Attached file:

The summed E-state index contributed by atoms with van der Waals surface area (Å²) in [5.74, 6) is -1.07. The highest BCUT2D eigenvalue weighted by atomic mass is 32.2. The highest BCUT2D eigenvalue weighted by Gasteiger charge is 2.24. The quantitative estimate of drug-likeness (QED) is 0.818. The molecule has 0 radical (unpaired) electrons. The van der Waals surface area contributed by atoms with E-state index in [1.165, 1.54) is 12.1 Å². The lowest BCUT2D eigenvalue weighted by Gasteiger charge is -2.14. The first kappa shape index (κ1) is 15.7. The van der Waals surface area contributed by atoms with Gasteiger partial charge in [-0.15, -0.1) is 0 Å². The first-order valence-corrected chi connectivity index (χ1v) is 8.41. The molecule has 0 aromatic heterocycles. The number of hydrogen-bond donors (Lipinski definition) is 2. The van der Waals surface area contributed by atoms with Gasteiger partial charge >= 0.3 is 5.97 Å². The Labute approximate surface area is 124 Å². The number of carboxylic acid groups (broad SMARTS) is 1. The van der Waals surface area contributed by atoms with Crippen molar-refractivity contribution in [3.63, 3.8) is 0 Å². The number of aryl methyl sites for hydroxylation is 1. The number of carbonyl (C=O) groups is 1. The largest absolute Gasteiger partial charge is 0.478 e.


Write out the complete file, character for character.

The summed E-state index contributed by atoms with van der Waals surface area (Å²) in [5.74, 6) is -1.07. The highest BCUT2D eigenvalue weighted by atomic mass is 32.2. The highest BCUT2D eigenvalue weighted by Gasteiger charge is 2.24. The quantitative estimate of drug-likeness (QED) is 0.818. The molecule has 0 radical (unpaired) electrons. The van der Waals surface area contributed by atoms with E-state index in [1.165, 1.54) is 12.1 Å². The lowest BCUT2D eigenvalue weighted by Gasteiger charge is -2.14. The first kappa shape index (κ1) is 15.7. The van der Waals surface area contributed by atoms with Gasteiger partial charge in [-0.15, -0.1) is 0 Å². The first-order valence-corrected chi connectivity index (χ1v) is 8.41. The molecule has 0 aromatic heterocycles. The number of hydrogen-bond donors (Lipinski definition) is 2. The van der Waals surface area contributed by atoms with Gasteiger partial charge >= 0.3 is 5.97 Å². The Labute approximate surface area is 124 Å². The number of carboxylic acid groups (broad SMARTS) is 1. The van der Waals surface area contributed by atoms with Crippen molar-refractivity contribution in [3.63, 3.8) is 0 Å². The number of aryl methyl sites for hydroxylation is 1. The number of carbonyl (C=O) groups is 1. The largest absolute Gasteiger partial charge is 0.478 e.